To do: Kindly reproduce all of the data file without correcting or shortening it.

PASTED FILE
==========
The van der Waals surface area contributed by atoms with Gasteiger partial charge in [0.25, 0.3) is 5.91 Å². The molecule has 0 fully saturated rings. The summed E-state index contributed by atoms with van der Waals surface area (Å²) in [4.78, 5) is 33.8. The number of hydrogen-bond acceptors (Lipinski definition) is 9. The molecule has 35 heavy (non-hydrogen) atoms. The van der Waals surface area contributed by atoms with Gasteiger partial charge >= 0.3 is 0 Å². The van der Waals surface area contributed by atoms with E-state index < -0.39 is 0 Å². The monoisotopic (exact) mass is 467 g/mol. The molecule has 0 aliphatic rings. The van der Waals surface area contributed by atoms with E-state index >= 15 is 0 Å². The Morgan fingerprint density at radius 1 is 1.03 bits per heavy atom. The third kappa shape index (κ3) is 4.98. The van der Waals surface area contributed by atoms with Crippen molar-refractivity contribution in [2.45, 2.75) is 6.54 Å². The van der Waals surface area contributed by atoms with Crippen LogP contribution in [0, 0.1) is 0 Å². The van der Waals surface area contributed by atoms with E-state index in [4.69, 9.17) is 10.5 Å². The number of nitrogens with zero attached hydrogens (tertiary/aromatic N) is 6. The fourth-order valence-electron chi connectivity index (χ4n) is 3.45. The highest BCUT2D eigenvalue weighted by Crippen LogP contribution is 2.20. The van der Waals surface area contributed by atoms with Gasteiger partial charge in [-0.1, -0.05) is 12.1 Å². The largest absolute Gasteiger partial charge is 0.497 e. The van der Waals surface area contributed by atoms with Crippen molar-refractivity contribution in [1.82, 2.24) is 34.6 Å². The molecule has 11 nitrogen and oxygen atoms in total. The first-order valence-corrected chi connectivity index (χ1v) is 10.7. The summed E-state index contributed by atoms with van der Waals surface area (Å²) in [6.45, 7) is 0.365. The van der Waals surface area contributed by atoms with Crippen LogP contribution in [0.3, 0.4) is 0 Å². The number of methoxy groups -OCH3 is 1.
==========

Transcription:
The van der Waals surface area contributed by atoms with Gasteiger partial charge in [0.25, 0.3) is 5.91 Å². The molecule has 0 fully saturated rings. The summed E-state index contributed by atoms with van der Waals surface area (Å²) in [4.78, 5) is 33.8. The number of hydrogen-bond acceptors (Lipinski definition) is 9. The molecule has 35 heavy (non-hydrogen) atoms. The van der Waals surface area contributed by atoms with Gasteiger partial charge >= 0.3 is 0 Å². The van der Waals surface area contributed by atoms with E-state index < -0.39 is 0 Å². The monoisotopic (exact) mass is 467 g/mol. The molecule has 0 aliphatic rings. The van der Waals surface area contributed by atoms with E-state index >= 15 is 0 Å². The Morgan fingerprint density at radius 1 is 1.03 bits per heavy atom. The third kappa shape index (κ3) is 4.98. The van der Waals surface area contributed by atoms with Crippen molar-refractivity contribution in [2.45, 2.75) is 6.54 Å². The van der Waals surface area contributed by atoms with Crippen LogP contribution in [0, 0.1) is 0 Å². The van der Waals surface area contributed by atoms with E-state index in [4.69, 9.17) is 10.5 Å². The number of nitrogens with zero attached hydrogens (tertiary/aromatic N) is 6. The fourth-order valence-electron chi connectivity index (χ4n) is 3.45. The highest BCUT2D eigenvalue weighted by Crippen LogP contribution is 2.20. The van der Waals surface area contributed by atoms with Gasteiger partial charge in [-0.1, -0.05) is 12.1 Å². The largest absolute Gasteiger partial charge is 0.497 e. The van der Waals surface area contributed by atoms with Crippen molar-refractivity contribution in [1.82, 2.24) is 34.6 Å². The molecule has 11 nitrogen and oxygen atoms in total. The first-order valence-corrected chi connectivity index (χ1v) is 10.7. The summed E-state index contributed by atoms with van der Waals surface area (Å²) in [6.45, 7) is 0.365. The van der Waals surface area contributed by atoms with Crippen LogP contribution in [0.3, 0.4) is 0 Å². The number of methoxy groups -OCH3 is 1.